Sanaullah’s murder

Published May 16, 2013 05:05am

ONCE again a tit-for-tat trend has begun between Pakistan and India that have been trying for the last decade to become friendly neighbours.

Indian terrorist Sarabjit Singh, who was involved in bomb blasts that killed 14 people in 1990 in Lahore and Faisalabad, was later sentenced to death by a Pakistani court. He languished for about 22 years in jail and was recently attacked by fellow inmates in the Kot Lakhpat jail. He was taken to hospital but died from wounds on May 2.

In response, Indians called this act ‘barbaric’ and demanded punishment for the attackers. Later, Sanaullah Haq, a Pakistani languishing in an Indian jail, was attacked by an ex-Indian army man. He died on Thursday (May 9).

The two nations can overcome their hostility not by people-to-people contacts and cultural exchanges but by showing seriousness towards normalising their relations, keeping in view their nuclear status.

The terms for normalising relations should be based on equal status of both countries, keeping aside their hegemonic positions or designs in the region.

Equality doesn’t mean that if one prisoner is killed by someone not among the state authorities, the other country should retaliate by conducting the same act unjustly.

The trend of tit for tat will lead the two countries nowhere and the ultimate consequence can be an allout war which both countries have experienced in the past. The three wars between India and Pakistan didn’t produce any result but increased rivalry.

The idea of responding in the same manner might appease some fanatics in both countries but in the long term it will affect bilateral relations.

Neighbours cannot be changed in the international community but relations can be transformed from hostile to friendly.

A small issue can worsen the relations between the two hostile nations like calling on the high commissioners in each other’s offices, then closing of high commission offices, and closing and bringing troops to borders. A little issue may trigger a big war that can claim thousands of lives and use of weapons worth billions of rupees.

It has been quite deplorable to see the two different responses from the media of both countries.

The Indian media created loads of fuss on Sarabjit’s killing. The Pakistani media also showed its sympathies for the Indian spy on his death but there was deafening silence by the Pakistan media on the attack on Pakistani prisoner in Jammu jail.

The Indian media proved to be blind nationalist with its rapturous welcoming tone over the attack on a Pakistani.

FEHMIDA ABDUL SATTAR Karachi


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Comments (12) Closed




Akil Akhtar
May 16, 2013 11:52pm
He admitted it himself
whatasilliness
May 17, 2013 10:07pm
Disagree! How and when did you decide Sarabjit is a terrorist? If he truely was, then why didn't the Pakistani judicial system award him a death penalty?
John
May 17, 2013 07:10am
The possibility of a tit-for-tat reaction should have been raised and discussed in Pakistan before Sarabjit was brutally attacked. We do have a border and it's real and was promoted by Jinnah.
Ram Krishan Sharma
May 16, 2013 10:28am
Neither of the Governments was involved in the killing of these two unfortunate prisoners.
vinod
May 17, 2013 05:03am
Sarbjit singh is not a terrrorist.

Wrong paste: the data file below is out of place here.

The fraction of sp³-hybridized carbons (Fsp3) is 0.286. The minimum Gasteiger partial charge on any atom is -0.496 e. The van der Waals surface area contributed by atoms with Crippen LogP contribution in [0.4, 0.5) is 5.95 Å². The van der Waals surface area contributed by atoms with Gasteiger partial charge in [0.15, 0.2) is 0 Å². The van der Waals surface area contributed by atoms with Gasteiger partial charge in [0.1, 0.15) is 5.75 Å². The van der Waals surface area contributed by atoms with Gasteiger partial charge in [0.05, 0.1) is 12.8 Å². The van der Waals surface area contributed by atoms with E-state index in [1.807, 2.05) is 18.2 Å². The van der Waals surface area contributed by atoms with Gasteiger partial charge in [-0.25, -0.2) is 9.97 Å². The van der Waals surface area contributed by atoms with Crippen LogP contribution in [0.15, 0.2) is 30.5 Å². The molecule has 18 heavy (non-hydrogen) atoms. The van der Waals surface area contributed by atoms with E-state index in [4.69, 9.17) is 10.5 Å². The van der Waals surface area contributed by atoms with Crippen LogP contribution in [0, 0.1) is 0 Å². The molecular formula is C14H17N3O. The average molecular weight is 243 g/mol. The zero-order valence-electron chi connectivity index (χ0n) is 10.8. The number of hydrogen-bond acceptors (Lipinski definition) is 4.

Shubhodip Dasgupta
May 16, 2013 09:23am
Dear Fehmida, what proof do you have to call Sarabjit a terrorist?What you have written in this letter is absolutely true,but,please be careful with your words
Khan
May 17, 2013 03:08am
He was a convicted terrorist sentence by court. Given a state funeral and Indian govt accepted he worked for RAW
Irrfaan Akhtaar
May 16, 2013 04:20pm
sanaullah is not spy he is terrorist. Sanaullah Haq is a resident of Dallowali near Sialkot in Pakistan has been convicted of bombing a bus in 1994 near Jammu in which 10 people were killed.
Venkat
May 17, 2013 08:11am
Fehmida, there was no "rapturous welcoming tone over the attack on a Pakistani" in the Indian media over the Sanaullah killing. In fact there was strong condemnation. Please do not resort to untruths to buttress your story. Secondly, Sarabjit was a liquour smuggler who got unfortunately convicted of terrorism - whether it was mistaken identity or deliberate mis-conviction, we will never know. There was no such doubt about Sanaullah. Thirdly Pakistani prisoners in India are treated far far better than Indian prisoners in Pakistan. See what your own human rights organizations have to say about it. In India, Afzal Guru was fed chicken biryani in jail and a minister of the state government actually went and inquired if "he is comfortable and whether he needs something else" during Eid. I agree with the broad points you make but there are several untruths and inaccuracies so far as factual matters are concerned.
Random
May 16, 2013 01:28pm
Its common knowledge that both of were spys of their respective country's and well this is what happens if you are captured by your enemy. An Indian soldier would be a terrorist in Pakistant and a Pakistani soldier would be a terrorist in India. Is it so hard to understand? I don't know whats the big deal.
Zak
May 16, 2013 09:04pm
Sarabajit was a RAW agent who carried out terrorist acts and killed dozens of innocent people women and children included. He regretted it later in his confessions. Sanaullah was a Kashmiri fighting for the liberation of his country from Indian occupation, a mandate still lies in UN. Sanaullah is a martyr , sarabajit is a terrorist. Simple as that. Pakistan should distance itself from India a third rate country .
anil guopta
May 16, 2013 02:34pm
I condemn both the killings, more so of Pakistani prisoner in India. Humanity has lost.